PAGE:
Prostate Cancer Diagnosis Blamed on Firefighter’s Exposure to PFAS Foam

The prostate cancer diagnosis came after years of exposure to toxic firefighting foam products, the lawsuit claims.

A former Arizona firefighter indicates in a recently filed lawsuit that his prostate cancer diagnosis is blamed on years of exposure to PFAS in firefighter foam, which was used during training and response exercises throughout his career.

The complaint (PDF) was brought by Virgil Ashford in South Carolina federal court on April 28, pursuing claims against dozens of chemical and safety equipment manufacturers, such as 3M Company, DuPont, and Chemours Company, alleging that they failed to provide adequate instructions and warnings about the risks associated with PFAS foam exposure.

Aqueous film-forming foam (AFFF) has been widely used for decades to combat fuel based fires, and has been a major part of firefighter training. The foam contains high levels of per- and polyfluoroalkyl substances (PFAS), which are commonly described as “forever chemicals” since they do not naturally breakdown and can bioaccumulate in the body and environment, causing a number of serious health conditions among former firefighters and instructors.

The toxic chemicals were first introduced into the manufacturing industry in the 1940’s because of their ability to resist heat, grease, stains, and water. However, since then the chemicals have been linked to a myriad of adverse health effects including liver damage, thyroid disease, decreased fertility, high cholesterol, obesity, hormone suppression, and cancer.

Ashford’s lawsuit claims he regularly used, and was thus exposed to, PFAS foam while in training or actively extinguishing fires during his career as a firefighter. The lawsuit indicates those exposures led to his prostate cancer diagnosis.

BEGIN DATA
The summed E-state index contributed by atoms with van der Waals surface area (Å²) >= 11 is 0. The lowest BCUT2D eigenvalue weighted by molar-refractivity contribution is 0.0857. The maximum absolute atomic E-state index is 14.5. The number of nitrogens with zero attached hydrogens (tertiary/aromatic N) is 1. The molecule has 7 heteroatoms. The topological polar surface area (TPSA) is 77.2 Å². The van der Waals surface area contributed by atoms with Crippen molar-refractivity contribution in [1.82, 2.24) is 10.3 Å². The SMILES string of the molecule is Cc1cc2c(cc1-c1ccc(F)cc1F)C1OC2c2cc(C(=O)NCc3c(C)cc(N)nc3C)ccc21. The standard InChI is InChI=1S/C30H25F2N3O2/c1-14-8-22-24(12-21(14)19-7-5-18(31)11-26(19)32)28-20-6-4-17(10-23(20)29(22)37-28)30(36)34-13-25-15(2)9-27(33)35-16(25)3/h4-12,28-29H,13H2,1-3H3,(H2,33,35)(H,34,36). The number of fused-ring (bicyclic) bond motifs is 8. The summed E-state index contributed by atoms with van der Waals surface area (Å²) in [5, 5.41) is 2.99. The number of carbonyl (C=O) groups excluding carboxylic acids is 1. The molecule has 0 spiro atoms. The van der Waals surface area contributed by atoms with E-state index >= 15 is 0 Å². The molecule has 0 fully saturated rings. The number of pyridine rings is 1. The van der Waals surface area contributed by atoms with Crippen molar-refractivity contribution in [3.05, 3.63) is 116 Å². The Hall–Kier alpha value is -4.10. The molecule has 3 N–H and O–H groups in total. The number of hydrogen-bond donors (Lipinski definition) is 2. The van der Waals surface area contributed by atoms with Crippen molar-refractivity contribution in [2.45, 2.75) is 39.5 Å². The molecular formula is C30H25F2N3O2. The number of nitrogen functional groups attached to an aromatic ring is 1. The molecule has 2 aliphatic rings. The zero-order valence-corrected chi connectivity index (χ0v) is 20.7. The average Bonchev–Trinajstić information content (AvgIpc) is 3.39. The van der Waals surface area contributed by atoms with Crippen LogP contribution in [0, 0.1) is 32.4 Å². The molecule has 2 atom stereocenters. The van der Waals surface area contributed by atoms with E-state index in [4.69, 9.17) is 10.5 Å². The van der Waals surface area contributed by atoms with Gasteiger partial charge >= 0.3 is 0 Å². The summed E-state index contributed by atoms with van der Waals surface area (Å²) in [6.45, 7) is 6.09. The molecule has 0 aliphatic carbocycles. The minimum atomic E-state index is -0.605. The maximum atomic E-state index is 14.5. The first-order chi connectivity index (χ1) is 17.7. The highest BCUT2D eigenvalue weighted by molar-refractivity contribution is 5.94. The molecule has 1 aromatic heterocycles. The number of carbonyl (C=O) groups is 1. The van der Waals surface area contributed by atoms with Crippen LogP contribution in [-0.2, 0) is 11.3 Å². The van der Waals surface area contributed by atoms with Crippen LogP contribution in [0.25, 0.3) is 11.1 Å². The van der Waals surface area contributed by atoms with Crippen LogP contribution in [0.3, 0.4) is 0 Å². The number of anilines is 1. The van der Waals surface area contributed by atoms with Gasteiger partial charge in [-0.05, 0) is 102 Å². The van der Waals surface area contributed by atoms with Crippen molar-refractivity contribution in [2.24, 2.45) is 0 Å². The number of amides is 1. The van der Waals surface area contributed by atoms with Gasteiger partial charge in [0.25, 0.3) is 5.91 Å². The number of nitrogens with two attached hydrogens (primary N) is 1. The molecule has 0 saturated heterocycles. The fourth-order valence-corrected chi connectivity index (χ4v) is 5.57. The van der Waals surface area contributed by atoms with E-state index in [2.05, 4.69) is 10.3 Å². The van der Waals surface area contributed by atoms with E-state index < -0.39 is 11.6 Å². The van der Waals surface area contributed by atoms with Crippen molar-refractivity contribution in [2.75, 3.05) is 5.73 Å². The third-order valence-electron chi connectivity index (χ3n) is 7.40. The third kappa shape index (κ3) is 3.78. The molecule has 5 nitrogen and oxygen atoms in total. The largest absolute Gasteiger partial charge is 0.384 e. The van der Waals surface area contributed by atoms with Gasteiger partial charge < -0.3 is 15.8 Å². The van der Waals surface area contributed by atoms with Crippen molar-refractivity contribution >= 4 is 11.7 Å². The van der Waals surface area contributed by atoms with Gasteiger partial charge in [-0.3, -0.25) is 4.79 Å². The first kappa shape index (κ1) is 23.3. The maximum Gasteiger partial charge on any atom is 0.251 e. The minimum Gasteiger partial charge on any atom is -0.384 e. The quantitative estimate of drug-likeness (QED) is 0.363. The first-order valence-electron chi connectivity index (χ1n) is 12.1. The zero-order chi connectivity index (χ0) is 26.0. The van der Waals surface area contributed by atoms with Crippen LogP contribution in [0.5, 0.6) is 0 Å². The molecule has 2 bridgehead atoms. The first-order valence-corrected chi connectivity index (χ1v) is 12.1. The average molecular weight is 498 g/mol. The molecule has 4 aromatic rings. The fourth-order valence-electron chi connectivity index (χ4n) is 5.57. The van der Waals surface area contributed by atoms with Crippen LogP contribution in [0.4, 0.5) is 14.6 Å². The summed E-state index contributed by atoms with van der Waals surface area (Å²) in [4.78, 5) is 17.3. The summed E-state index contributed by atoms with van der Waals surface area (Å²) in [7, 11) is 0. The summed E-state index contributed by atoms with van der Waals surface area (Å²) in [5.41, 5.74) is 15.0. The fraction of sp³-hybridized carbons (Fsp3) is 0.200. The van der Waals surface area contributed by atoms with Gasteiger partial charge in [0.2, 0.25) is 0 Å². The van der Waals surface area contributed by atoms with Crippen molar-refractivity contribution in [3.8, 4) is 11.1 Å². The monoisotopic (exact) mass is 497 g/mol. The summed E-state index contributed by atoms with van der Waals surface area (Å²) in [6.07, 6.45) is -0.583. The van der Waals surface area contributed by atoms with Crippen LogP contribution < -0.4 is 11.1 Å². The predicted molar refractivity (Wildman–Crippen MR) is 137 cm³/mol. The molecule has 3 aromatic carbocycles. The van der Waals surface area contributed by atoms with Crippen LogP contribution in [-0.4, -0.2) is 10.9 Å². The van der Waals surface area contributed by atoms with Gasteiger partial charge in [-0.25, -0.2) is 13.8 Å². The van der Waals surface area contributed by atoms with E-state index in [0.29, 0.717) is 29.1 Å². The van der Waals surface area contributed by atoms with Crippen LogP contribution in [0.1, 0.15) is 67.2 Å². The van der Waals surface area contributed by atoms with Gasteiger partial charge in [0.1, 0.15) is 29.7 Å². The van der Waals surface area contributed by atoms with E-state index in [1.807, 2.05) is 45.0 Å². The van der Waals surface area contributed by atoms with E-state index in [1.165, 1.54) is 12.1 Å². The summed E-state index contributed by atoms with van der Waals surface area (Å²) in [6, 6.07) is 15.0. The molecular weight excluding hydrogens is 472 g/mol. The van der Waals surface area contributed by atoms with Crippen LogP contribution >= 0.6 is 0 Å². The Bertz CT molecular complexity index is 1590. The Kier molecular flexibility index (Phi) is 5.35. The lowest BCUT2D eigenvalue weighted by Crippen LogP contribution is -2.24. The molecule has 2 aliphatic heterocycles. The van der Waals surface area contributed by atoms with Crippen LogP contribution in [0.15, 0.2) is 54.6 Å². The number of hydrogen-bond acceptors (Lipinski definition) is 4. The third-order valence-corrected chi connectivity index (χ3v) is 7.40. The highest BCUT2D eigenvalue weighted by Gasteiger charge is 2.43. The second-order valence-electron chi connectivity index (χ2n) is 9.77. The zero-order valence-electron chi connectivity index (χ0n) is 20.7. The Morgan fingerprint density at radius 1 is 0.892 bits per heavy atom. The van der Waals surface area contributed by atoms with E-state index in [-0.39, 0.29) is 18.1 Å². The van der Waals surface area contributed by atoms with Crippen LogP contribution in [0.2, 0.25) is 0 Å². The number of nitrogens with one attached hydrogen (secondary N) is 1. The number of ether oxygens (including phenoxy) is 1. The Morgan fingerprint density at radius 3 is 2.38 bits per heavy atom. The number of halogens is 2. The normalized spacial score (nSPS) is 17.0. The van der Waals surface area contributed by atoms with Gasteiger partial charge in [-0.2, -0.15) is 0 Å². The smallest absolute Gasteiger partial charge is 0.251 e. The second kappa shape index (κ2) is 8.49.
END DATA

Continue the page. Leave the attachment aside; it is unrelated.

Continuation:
“The Plaintiff directly used, was exposed, and/or was given AFFF to help fight fires on a regular basis. The Plaintiff was never informed that this product was inherently dangerous. Nor was the Plaintiff warned about the known health risks associated with this product,” Ashford’s lawsuit states. “The Plaintiff never received or was told to use any protective gear to guard against the known dangerous propensities of this product.”

Ashford’s case joins hundreds of similar firefighter PFAS foam lawsuits filed over the manufacturers’ failure to warn about the long-term risks associated with exposure to the chemicals during training and response exercises, including claims over prostate cancer, testicular cancer, kidney cancer, pancreatic cancer and other cancers. Lawsuits have also been filed on behalf of individuals who lived near military bases, airports and other training facilities, where the chemicals have contaminated local drinking water.

Given common questions of fact and law raised in the cases, the federal litigation is centralized in the U.S. District Court for the District of South Carolina, where it is expected that a small group of “bellwether” cases will be prepared for early trial dates, to help the parties gauge how juries respond to certain evidence and testimony which will be repeated throughout the claims. However, if firefighter cancer settlements or another resolution for the lawsuits is not reached following coordinated pretrial proceedings, hundreds of individual claims may later be remanded to U.S. District Courts nationwide for separate jury trials.


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